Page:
In Davidson v. Schneider, 2014 WL 656780 (N.D.Ill. 2014), the Court describes the quantum of proof required for a plaintiff to survive summary judgment on both the damages element of a breach of contract claim and the “reasonable expectancy” prong of a tortious interference claim.
The plaintiff and defendant were competitors in the baseball vision testing business. They were also parties to prior patent infringement litigation that culminated in a written settlement agreement that contained broad non-disparagement language.
When the plaintiff found out that one of defendant’s employee’s was bad-mouthing the plaintiff to a college softball coach and prospective client, he sued in Federal court. After discovery finished, the Court entered summary judgment for defendants on plaintiff’s breach of contract and tortious interference claims.
An Illinois breach of contract plaintiff must show (a) existence of a contract, (b) performance by the plaintiff, (c) breach by the defendant and (d) compensable damages resulting from the breach. Davidson, *3, Asset Exch. II, LLC v. First Choice Bank, 2011 Ill.App. (1st) 103718.
Damage to reputation or goodwill resulting in a diminished ability to make money as a result of a breach can be recovered in a breach of contract suit. However, where a party shows a breach but no damages, the contract claim is “pointless” and must fail. Davidson, *5.
Here, the plaintiff established a contract (the settlement agreement) and defendant’s breach (by disparaging plaintiff’s products and services). However, the plaintiff was unable to pinpoint any measurable money damages resulting from the defendants’ denigrating the plaintiff’s vision training services.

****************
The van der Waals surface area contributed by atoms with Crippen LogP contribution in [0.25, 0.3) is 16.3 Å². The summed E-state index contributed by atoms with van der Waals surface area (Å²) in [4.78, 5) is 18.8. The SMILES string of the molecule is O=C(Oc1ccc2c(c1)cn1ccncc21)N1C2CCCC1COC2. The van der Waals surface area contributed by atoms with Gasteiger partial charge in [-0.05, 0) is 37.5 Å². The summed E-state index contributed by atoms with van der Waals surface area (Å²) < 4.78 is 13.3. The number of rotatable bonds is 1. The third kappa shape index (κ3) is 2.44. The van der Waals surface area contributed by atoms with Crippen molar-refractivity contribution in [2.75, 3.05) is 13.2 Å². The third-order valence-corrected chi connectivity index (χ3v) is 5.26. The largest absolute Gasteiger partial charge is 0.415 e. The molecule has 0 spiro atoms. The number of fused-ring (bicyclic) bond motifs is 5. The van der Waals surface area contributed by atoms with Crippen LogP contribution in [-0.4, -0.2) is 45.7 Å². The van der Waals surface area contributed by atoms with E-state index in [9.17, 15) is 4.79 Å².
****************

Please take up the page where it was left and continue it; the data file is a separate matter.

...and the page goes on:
Plaintiff cited no lost clients or business opportunities traceable to the defendants disparaging comments. Without any damages evidence, the plaintiff’s breach of contract claim failed as a matter of law. Davidson, *4.
The Court also granted summary judgment on plaintiff’s tortious interference with prospective economic advantage claim. Plaintiff’s tortious interference count was based on derogatory comments defendants’ employee made to another baseball coach and prospective customer of plaintiff.
The elements of tortious interference with prospective economic advantage are: (1) a reasonable expectation of entering a valid business relationship, (2) defendant’s knowledge of the expectation, (3) purposeful interference by the defendant that prevents plaintiff’s expectation from ripening into a business relationship, and (4) damages to the plaintiff resulting from the interference. *5
The mere hope for or possibility of a future business relationship is insufficient to show a reasonable expectancy.
Here, plaintiff’s evidence showed only a nebulous hope of a future business pairing with the baseball coach to whom defendants trashed plaintiff’s product. He didn’t show any specific business arrangement that was in the works. As a result, plaintiff failed to raise a triable fact question on whether he had a reasonable expectation of a future business relationship with the baseball coach.
Take-aways: A breach of contract plaintiff’s failure to prove damages with tangible evidence of financial loss at the summary judgment state will doom his case.
To survive summary judgment on a tortious interference with prospective economic advantage claim, the plaintiff must offer tangible evidence that he had a specific, proposed business arrangement with an identified third party – instead of a wish or hope for one – to meet the tort’s reasonable expectancy test.